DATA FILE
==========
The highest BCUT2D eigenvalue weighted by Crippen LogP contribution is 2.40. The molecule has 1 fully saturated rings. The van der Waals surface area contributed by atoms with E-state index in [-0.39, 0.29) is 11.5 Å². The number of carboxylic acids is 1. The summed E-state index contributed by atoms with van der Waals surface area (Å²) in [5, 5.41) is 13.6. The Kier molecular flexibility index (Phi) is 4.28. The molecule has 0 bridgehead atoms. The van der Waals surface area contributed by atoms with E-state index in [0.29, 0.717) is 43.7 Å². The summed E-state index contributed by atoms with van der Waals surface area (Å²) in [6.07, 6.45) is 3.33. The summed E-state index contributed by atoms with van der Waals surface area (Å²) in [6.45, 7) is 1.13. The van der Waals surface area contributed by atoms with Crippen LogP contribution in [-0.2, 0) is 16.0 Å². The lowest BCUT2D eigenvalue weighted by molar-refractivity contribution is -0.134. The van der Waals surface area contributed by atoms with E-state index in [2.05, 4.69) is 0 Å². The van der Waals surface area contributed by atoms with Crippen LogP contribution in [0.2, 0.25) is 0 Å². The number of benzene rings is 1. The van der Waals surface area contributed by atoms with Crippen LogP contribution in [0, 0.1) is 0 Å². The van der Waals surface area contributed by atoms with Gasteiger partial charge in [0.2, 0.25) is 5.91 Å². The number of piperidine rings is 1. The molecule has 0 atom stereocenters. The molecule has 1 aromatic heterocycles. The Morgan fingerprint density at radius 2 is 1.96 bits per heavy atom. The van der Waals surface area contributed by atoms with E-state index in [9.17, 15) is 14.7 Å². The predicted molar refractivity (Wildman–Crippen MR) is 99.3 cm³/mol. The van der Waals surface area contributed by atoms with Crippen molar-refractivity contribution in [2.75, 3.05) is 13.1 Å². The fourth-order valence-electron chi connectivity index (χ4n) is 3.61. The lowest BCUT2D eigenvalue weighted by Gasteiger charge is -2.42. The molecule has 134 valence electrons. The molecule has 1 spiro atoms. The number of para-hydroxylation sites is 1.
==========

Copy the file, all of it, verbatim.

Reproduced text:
The highest BCUT2D eigenvalue weighted by Crippen LogP contribution is 2.40. The molecule has 1 fully saturated rings. The van der Waals surface area contributed by atoms with E-state index in [-0.39, 0.29) is 11.5 Å². The number of carboxylic acids is 1. The summed E-state index contributed by atoms with van der Waals surface area (Å²) in [5, 5.41) is 13.6. The Kier molecular flexibility index (Phi) is 4.28. The molecule has 0 bridgehead atoms. The van der Waals surface area contributed by atoms with E-state index in [0.29, 0.717) is 43.7 Å². The summed E-state index contributed by atoms with van der Waals surface area (Å²) in [6.07, 6.45) is 3.33. The summed E-state index contributed by atoms with van der Waals surface area (Å²) in [6.45, 7) is 1.13. The van der Waals surface area contributed by atoms with Crippen LogP contribution in [-0.2, 0) is 16.0 Å². The lowest BCUT2D eigenvalue weighted by molar-refractivity contribution is -0.134. The van der Waals surface area contributed by atoms with E-state index in [2.05, 4.69) is 0 Å². The van der Waals surface area contributed by atoms with Crippen LogP contribution in [0.2, 0.25) is 0 Å². The number of benzene rings is 1. The van der Waals surface area contributed by atoms with Crippen LogP contribution in [0, 0.1) is 0 Å². The van der Waals surface area contributed by atoms with Gasteiger partial charge in [0.2, 0.25) is 5.91 Å². The number of piperidine rings is 1. The molecule has 0 atom stereocenters. The molecule has 1 aromatic heterocycles. The Morgan fingerprint density at radius 2 is 1.96 bits per heavy atom. The van der Waals surface area contributed by atoms with E-state index in [9.17, 15) is 14.7 Å². The predicted molar refractivity (Wildman–Crippen MR) is 99.3 cm³/mol. The van der Waals surface area contributed by atoms with Crippen molar-refractivity contribution in [2.75, 3.05) is 13.1 Å². The fourth-order valence-electron chi connectivity index (χ4n) is 3.61. The lowest BCUT2D eigenvalue weighted by Gasteiger charge is -2.42. The molecule has 134 valence electrons. The molecule has 1 spiro atoms. The number of para-hydroxylation sites is 1.